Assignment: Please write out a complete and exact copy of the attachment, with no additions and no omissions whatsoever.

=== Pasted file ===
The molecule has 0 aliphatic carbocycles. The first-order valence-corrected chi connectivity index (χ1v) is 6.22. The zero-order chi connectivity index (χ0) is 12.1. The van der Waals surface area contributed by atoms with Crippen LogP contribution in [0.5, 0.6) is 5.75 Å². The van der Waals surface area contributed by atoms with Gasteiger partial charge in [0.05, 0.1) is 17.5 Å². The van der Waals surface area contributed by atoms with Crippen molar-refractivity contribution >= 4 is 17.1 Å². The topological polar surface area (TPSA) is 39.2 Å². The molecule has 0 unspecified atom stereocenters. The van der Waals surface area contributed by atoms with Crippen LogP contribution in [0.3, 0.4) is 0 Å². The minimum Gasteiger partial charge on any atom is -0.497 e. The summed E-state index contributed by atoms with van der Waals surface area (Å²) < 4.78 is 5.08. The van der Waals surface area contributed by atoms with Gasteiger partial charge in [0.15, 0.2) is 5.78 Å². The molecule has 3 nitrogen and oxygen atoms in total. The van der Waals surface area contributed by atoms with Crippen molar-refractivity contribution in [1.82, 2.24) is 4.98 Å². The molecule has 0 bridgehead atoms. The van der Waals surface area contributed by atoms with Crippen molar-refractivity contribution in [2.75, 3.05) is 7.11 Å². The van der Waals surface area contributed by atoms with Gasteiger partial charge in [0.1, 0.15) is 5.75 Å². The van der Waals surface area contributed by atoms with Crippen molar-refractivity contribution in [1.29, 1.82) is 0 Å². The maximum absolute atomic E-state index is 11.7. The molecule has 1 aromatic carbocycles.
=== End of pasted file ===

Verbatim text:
The molecule has 0 aliphatic carbocycles. The first-order valence-corrected chi connectivity index (χ1v) is 6.22. The zero-order chi connectivity index (χ0) is 12.1. The van der Waals surface area contributed by atoms with Crippen LogP contribution in [0.5, 0.6) is 5.75 Å². The van der Waals surface area contributed by atoms with Gasteiger partial charge in [0.05, 0.1) is 17.5 Å². The van der Waals surface area contributed by atoms with Crippen molar-refractivity contribution >= 4 is 17.1 Å². The topological polar surface area (TPSA) is 39.2 Å². The molecule has 0 unspecified atom stereocenters. The van der Waals surface area contributed by atoms with Crippen LogP contribution in [0.3, 0.4) is 0 Å². The minimum Gasteiger partial charge on any atom is -0.497 e. The summed E-state index contributed by atoms with van der Waals surface area (Å²) < 4.78 is 5.08. The van der Waals surface area contributed by atoms with Gasteiger partial charge in [0.15, 0.2) is 5.78 Å². The molecule has 3 nitrogen and oxygen atoms in total. The van der Waals surface area contributed by atoms with Crippen molar-refractivity contribution in [1.82, 2.24) is 4.98 Å². The molecule has 0 bridgehead atoms. The van der Waals surface area contributed by atoms with Crippen molar-refractivity contribution in [2.75, 3.05) is 7.11 Å². The van der Waals surface area contributed by atoms with Gasteiger partial charge in [0.1, 0.15) is 5.75 Å². The van der Waals surface area contributed by atoms with Crippen molar-refractivity contribution in [1.29, 1.82) is 0 Å². The maximum absolute atomic E-state index is 11.7. The molecule has 1 aromatic carbocycles.